Method of controlling fuel cell system by comparing pressures in fuel gas path

- HONDA MOTOR CO., LTD.

A method of controlling a fuel cell system includes supplying a fuel gas from a fuel-gas storage container to a fuel cell via a drive valve provided in a fuel-gas path. A first pressure is detected in the fuel-gas path between a first decompression mechanism and a second decompression mechanism. A second pressure is detected in the fuel-gas path between the second decompression mechanism and the drive valve. An on-off valve is opened. The on-off valve is provided in a bypass path. The first pressure and the second pressure are compared after the on-off valve has been opened. The fuel cell system is controlled to decrease electric power generated by the fuel cell or to stop generating electric power in the fuel cell when the first pressure is not substantially equal to the second pressure.

Skip to: Description  ·  Claims  ·  References Cited  · Patent History  ·  Patent History

Description

CROSS-REFERENCE TO RELATED APPLICATIONS

The present application claims priority under 35 U.S.C. § 119 to Japanese Patent Application No. 2016-147928, filed Jul. 28, 2016, entitled “Method of Controlling Fuel Cell System.” The contents of this application are incorporated herein by reference in their entirety.

BACKGROUND

1. Field

The present disclosure relates to a method of controlling a fuel cell system.

2. Description of the Related Art

A fuel cell includes an electrolyte/electrode structure in which an anode electrode and a cathode electrode are respectively disposed on a first surface and a second surface of an electrolyte. An electric-power generation cell (unit cell) is formed by sandwiching an electrolyte/electrode structure between separators. In general, a stack that is obtained by stacking a predetermined number of such electric-power generation cells on top of one another is used. This type of fuel cell is mounted on, for example, a vehicle body of an automobile. In most cases, a solid polymer electrolyte fuel cell whose electrolyte is formed of a polymer ion-exchange membrane is employed for such a vehicle-mounted use.

When operating a fuel cell, a fuel gas (e.g., a hydrogen gas) is supplied to an anode electrode, and an oxidant gas (e.g., an oxygen-containing gas such as compressed air) is supplied to a cathode electrode. Consequently, a fuel-gas supply flow path, an oxidant-gas supply flow path, and the like are formed in the fuel cell. As a result, a fuel cell system is constructed.

The hydrogen gas is stored in a gas tank while in a compressed state, and thus, the hydrogen gas is under high pressure. Accordingly, a decompression system for decompressing the hydrogen gas, which is to be supplied to the anode electrode from the gas tank, is provided in the fuel-gas supply flow path. For example, in the technology described in Japanese Unexamined Patent Application Publication No. 2007-134168, a plurality of decompression valves is provided.

As described in Japanese Unexamined Patent Application Publication No. 2016-31878, it is known that a hydrogen gas, which has been decompressed, is supplied to an anode electrode via an injector, which is disposed downstream from a decompression system. When the pressure on the upstream side of the injector is excessively large, the operating sound of the injector increases. In order to suppress this from occurring, a decompression valve and a bypass valve that is provided in a bypass flow path, which branches off from a fuel-gas supply flow path so as to bypass the decompression valve, is controlled in an appropriate manner in accordance with the operational state of a fuel cell.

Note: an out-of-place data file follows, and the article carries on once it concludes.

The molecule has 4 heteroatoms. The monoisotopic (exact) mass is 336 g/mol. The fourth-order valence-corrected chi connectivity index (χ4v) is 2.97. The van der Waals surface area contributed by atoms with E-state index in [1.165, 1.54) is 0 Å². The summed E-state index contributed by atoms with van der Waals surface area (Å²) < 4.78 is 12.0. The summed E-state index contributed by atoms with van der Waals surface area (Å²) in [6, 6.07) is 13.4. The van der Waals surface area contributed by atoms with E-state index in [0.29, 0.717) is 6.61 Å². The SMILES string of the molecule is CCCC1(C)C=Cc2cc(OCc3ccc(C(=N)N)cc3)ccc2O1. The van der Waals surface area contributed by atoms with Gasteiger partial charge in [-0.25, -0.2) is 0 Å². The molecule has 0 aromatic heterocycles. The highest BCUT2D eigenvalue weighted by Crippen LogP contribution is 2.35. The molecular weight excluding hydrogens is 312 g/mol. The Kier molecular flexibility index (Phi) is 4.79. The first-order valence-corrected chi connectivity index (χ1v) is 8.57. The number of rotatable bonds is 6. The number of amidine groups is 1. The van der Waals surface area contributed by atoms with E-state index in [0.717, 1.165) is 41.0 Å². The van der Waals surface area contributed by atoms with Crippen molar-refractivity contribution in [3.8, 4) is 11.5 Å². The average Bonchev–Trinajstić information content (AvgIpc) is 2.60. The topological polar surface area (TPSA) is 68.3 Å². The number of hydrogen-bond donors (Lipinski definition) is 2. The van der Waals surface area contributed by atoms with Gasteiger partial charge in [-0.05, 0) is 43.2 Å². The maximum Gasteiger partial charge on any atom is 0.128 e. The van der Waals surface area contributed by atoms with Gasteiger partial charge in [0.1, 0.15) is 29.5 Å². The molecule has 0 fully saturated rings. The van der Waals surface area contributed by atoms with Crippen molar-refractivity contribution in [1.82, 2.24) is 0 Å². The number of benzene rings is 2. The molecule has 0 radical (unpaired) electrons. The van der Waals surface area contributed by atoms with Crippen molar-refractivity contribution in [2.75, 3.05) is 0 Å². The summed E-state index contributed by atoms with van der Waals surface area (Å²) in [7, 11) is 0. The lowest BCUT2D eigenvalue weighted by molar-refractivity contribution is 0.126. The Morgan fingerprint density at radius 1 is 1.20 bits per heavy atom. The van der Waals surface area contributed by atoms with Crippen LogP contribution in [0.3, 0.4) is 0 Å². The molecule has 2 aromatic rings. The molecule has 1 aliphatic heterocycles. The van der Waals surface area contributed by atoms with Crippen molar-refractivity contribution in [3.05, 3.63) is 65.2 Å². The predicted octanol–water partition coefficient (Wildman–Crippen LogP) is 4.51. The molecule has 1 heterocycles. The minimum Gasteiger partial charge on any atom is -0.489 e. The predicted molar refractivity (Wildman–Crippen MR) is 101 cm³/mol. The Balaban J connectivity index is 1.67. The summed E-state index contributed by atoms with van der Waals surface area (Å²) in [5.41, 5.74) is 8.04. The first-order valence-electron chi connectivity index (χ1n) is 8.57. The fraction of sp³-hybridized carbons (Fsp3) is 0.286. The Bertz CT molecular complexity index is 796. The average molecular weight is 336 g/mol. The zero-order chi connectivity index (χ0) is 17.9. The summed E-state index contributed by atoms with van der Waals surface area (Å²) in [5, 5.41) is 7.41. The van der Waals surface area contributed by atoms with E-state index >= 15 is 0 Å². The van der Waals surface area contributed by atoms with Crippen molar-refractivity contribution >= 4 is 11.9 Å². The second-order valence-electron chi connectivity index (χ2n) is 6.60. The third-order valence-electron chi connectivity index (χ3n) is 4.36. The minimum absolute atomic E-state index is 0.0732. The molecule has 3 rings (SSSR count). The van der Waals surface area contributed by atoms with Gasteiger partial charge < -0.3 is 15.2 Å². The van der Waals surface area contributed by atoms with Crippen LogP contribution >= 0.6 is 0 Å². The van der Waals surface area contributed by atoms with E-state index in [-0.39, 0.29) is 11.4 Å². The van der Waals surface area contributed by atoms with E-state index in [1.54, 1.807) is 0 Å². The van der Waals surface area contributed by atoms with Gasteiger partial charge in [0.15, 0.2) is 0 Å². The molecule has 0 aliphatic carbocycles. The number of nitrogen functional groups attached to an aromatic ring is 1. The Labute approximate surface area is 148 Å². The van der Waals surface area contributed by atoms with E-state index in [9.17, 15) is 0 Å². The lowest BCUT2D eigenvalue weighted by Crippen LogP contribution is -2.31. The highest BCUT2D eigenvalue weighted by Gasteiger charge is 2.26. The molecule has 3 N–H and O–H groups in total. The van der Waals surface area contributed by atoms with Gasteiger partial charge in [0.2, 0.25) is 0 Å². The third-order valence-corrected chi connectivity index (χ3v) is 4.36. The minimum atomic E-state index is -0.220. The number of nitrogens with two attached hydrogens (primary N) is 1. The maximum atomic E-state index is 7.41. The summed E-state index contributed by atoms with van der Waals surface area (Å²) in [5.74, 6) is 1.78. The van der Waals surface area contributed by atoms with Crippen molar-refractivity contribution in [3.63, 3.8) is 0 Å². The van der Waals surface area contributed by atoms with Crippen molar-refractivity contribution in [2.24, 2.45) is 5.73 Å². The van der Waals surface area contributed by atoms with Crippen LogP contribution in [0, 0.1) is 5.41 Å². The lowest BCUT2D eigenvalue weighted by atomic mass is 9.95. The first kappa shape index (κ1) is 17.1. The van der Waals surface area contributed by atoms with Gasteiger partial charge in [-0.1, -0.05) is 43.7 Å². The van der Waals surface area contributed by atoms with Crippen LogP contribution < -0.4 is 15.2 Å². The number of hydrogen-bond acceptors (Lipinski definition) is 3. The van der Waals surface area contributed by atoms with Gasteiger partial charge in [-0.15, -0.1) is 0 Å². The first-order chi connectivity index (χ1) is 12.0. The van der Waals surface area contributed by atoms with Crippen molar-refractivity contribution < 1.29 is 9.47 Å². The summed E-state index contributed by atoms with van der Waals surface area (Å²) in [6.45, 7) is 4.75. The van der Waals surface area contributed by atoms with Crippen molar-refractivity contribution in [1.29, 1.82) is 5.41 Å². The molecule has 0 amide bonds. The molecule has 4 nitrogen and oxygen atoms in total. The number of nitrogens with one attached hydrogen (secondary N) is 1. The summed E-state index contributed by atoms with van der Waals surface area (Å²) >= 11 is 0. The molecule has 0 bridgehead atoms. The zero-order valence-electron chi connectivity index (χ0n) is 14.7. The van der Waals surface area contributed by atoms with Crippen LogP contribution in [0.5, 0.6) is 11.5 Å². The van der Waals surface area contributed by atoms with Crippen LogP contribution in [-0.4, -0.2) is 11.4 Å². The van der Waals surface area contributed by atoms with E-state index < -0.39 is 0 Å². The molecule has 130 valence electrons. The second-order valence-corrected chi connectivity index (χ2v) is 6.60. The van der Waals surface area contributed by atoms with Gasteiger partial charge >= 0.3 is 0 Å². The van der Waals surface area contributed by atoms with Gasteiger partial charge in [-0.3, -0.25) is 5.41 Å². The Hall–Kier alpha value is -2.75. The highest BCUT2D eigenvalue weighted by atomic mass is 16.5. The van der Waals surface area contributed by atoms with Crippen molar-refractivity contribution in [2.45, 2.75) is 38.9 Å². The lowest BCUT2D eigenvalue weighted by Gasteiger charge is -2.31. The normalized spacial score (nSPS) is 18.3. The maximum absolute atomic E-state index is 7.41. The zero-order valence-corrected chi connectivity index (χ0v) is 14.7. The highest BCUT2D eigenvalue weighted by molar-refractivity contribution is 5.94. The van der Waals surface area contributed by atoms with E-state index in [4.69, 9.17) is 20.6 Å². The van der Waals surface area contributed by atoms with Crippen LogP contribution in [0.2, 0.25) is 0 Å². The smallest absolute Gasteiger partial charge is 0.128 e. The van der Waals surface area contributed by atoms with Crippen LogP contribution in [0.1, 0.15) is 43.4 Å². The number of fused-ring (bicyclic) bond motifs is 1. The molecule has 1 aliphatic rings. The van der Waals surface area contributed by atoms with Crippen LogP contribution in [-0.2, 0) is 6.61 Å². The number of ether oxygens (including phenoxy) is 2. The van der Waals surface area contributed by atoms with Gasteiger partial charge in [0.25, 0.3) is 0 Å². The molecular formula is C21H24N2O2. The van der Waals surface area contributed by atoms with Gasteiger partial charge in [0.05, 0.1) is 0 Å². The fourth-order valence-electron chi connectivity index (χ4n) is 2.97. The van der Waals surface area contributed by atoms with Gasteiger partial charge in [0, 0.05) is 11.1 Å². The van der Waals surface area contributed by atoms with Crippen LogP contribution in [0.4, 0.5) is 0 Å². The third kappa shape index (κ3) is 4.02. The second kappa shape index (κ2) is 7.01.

SUMMARY

According to one aspect of the present invention, a method of controlling a fuel cell system that includes a fuel cell, includes supplying an oxidant gas to a cathode electrode of the fuel cell. A fuel gas is supplied from a fuel-gas storage container to an anode electrode of the fuel cell via a drive valve provided in a fuel-gas path to generate electric power in the fuel cell via an electrochemical reaction between the fuel gas and the oxidant gas. A first pressure is detected in the fuel-gas path between a first decompression mechanism and a second decompression mechanism. The first decompression mechanism is provided in the fuel-gas path between the drive valve and the fuel-gas storage container. The second decompression mechanism is provided in the fuel-gas path between the first decompression mechanism and the drive valve. A second pressure is detected in the fuel-gas path between the second decompression mechanism and the drive valve. An on-off valve is opened. The on-off valve is provided in a bypass path that bypasses the second decompression mechanism. The first pressure and the second pressure are compared after the on-off valve has been opened. The fuel cell system is controlled to decrease electric power generated by the fuel cell or to stop generating electric power in the fuel cell when the first pressure is not substantially equal to the second pressure.